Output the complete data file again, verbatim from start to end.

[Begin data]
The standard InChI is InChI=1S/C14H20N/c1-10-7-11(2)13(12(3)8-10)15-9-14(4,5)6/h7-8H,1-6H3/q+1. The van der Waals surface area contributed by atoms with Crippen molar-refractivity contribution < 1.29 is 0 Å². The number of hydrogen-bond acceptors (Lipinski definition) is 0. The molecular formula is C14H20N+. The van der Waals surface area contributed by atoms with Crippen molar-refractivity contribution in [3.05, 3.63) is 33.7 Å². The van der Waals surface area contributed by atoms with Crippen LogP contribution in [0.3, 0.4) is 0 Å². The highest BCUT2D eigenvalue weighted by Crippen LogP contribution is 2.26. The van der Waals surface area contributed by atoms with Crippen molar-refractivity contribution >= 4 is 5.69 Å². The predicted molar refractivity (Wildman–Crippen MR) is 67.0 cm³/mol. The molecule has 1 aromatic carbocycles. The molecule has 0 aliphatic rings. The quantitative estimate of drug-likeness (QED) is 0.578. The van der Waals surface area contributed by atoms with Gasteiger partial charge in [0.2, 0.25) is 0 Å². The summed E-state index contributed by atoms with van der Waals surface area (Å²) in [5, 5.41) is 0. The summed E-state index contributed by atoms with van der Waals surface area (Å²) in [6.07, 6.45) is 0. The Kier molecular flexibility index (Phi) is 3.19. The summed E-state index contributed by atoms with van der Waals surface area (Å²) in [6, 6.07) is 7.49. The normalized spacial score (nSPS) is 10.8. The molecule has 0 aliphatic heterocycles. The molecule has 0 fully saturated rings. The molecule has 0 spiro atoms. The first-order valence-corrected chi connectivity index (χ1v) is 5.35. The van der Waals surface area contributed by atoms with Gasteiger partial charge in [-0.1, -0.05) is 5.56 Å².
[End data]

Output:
The standard InChI is InChI=1S/C14H20N/c1-10-7-11(2)13(12(3)8-10)15-9-14(4,5)6/h7-8H,1-6H3/q+1. The van der Waals surface area contributed by atoms with Crippen molar-refractivity contribution < 1.29 is 0 Å². The number of hydrogen-bond acceptors (Lipinski definition) is 0. The molecular formula is C14H20N+. The van der Waals surface area contributed by atoms with Crippen molar-refractivity contribution in [3.05, 3.63) is 33.7 Å². The van der Waals surface area contributed by atoms with Crippen LogP contribution in [0.3, 0.4) is 0 Å². The highest BCUT2D eigenvalue weighted by Crippen LogP contribution is 2.26. The van der Waals surface area contributed by atoms with Crippen molar-refractivity contribution >= 4 is 5.69 Å². The predicted molar refractivity (Wildman–Crippen MR) is 67.0 cm³/mol. The molecule has 1 aromatic carbocycles. The molecule has 0 aliphatic rings. The quantitative estimate of drug-likeness (QED) is 0.578. The van der Waals surface area contributed by atoms with Gasteiger partial charge in [0.2, 0.25) is 0 Å². The summed E-state index contributed by atoms with van der Waals surface area (Å²) in [5, 5.41) is 0. The summed E-state index contributed by atoms with van der Waals surface area (Å²) in [6.07, 6.45) is 0. The Kier molecular flexibility index (Phi) is 3.19. The summed E-state index contributed by atoms with van der Waals surface area (Å²) in [6, 6.07) is 7.49. The normalized spacial score (nSPS) is 10.8. The molecule has 0 aliphatic heterocycles. The molecule has 0 fully saturated rings. The molecule has 0 spiro atoms. The first-order valence-corrected chi connectivity index (χ1v) is 5.35. The van der Waals surface area contributed by atoms with Gasteiger partial charge in [-0.1, -0.05) is 5.56 Å².